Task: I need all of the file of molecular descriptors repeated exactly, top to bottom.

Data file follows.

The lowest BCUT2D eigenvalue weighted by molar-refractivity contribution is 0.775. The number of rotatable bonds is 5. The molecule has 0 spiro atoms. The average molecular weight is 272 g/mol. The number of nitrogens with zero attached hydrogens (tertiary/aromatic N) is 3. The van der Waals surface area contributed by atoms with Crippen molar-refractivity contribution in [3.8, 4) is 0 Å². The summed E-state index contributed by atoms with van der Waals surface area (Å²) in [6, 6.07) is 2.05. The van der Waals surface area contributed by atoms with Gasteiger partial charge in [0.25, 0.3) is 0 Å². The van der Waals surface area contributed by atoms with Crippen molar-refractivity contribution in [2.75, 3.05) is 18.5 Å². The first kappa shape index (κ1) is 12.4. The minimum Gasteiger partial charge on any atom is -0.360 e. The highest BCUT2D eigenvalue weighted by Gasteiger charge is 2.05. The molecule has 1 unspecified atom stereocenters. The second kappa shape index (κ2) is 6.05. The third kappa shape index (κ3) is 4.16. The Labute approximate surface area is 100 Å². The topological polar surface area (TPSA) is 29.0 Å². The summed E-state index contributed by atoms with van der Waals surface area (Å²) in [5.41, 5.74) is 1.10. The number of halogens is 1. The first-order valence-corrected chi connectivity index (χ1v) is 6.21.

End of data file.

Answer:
The lowest BCUT2D eigenvalue weighted by molar-refractivity contribution is 0.775. The number of rotatable bonds is 5. The molecule has 0 spiro atoms. The average molecular weight is 272 g/mol. The number of nitrogens with zero attached hydrogens (tertiary/aromatic N) is 3. The van der Waals surface area contributed by atoms with Crippen molar-refractivity contribution in [3.8, 4) is 0 Å². The summed E-state index contributed by atoms with van der Waals surface area (Å²) in [6, 6.07) is 2.05. The van der Waals surface area contributed by atoms with Gasteiger partial charge in [0.25, 0.3) is 0 Å². The van der Waals surface area contributed by atoms with Crippen molar-refractivity contribution in [2.75, 3.05) is 18.5 Å². The first kappa shape index (κ1) is 12.4. The minimum Gasteiger partial charge on any atom is -0.360 e. The highest BCUT2D eigenvalue weighted by Gasteiger charge is 2.05. The molecule has 1 unspecified atom stereocenters. The second kappa shape index (κ2) is 6.05. The third kappa shape index (κ3) is 4.16. The Labute approximate surface area is 100 Å². The topological polar surface area (TPSA) is 29.0 Å². The summed E-state index contributed by atoms with van der Waals surface area (Å²) in [5.41, 5.74) is 1.10. The number of halogens is 1. The first-order valence-corrected chi connectivity index (χ1v) is 6.21.